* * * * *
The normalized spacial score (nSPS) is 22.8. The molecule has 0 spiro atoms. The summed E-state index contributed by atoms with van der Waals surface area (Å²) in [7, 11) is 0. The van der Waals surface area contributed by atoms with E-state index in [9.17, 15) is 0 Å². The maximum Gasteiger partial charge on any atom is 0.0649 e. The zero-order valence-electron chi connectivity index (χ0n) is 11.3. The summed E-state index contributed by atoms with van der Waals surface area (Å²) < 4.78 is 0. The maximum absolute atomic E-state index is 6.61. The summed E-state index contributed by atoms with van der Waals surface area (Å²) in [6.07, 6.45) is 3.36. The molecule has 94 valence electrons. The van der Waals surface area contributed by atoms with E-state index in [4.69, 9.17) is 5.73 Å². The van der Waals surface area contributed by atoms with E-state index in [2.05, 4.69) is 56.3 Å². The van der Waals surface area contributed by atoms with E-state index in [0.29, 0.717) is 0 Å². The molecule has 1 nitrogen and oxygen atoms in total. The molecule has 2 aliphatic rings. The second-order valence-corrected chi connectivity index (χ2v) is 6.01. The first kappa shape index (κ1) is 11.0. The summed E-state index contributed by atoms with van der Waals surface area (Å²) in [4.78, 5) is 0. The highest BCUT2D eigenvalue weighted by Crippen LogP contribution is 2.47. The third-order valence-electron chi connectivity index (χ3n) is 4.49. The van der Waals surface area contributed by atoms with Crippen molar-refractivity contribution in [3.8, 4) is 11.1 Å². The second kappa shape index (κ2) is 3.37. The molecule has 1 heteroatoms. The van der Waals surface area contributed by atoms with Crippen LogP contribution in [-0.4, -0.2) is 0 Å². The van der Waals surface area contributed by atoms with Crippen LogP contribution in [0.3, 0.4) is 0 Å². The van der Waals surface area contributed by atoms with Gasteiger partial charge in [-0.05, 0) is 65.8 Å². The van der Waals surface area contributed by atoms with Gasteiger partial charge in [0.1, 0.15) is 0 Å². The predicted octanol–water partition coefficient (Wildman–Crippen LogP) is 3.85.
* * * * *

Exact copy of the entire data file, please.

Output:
The normalized spacial score (nSPS) is 22.8. The molecule has 0 spiro atoms. The summed E-state index contributed by atoms with van der Waals surface area (Å²) in [7, 11) is 0. The van der Waals surface area contributed by atoms with E-state index in [9.17, 15) is 0 Å². The maximum Gasteiger partial charge on any atom is 0.0649 e. The zero-order valence-electron chi connectivity index (χ0n) is 11.3. The summed E-state index contributed by atoms with van der Waals surface area (Å²) < 4.78 is 0. The maximum absolute atomic E-state index is 6.61. The summed E-state index contributed by atoms with van der Waals surface area (Å²) in [6.07, 6.45) is 3.36. The molecule has 94 valence electrons. The van der Waals surface area contributed by atoms with E-state index in [4.69, 9.17) is 5.73 Å². The van der Waals surface area contributed by atoms with E-state index in [2.05, 4.69) is 56.3 Å². The van der Waals surface area contributed by atoms with E-state index in [0.29, 0.717) is 0 Å². The molecule has 1 nitrogen and oxygen atoms in total. The molecule has 2 aliphatic rings. The second-order valence-corrected chi connectivity index (χ2v) is 6.01. The first kappa shape index (κ1) is 11.0. The summed E-state index contributed by atoms with van der Waals surface area (Å²) in [4.78, 5) is 0. The highest BCUT2D eigenvalue weighted by Crippen LogP contribution is 2.47. The third-order valence-electron chi connectivity index (χ3n) is 4.49. The van der Waals surface area contributed by atoms with Crippen molar-refractivity contribution in [3.8, 4) is 11.1 Å². The second kappa shape index (κ2) is 3.37. The molecule has 1 heteroatoms. The van der Waals surface area contributed by atoms with Crippen LogP contribution in [-0.4, -0.2) is 0 Å². The van der Waals surface area contributed by atoms with Crippen LogP contribution in [0.3, 0.4) is 0 Å². The van der Waals surface area contributed by atoms with Gasteiger partial charge in [-0.05, 0) is 65.8 Å². The van der Waals surface area contributed by atoms with Gasteiger partial charge in [0.1, 0.15) is 0 Å². The predicted octanol–water partition coefficient (Wildman–Crippen LogP) is 3.85.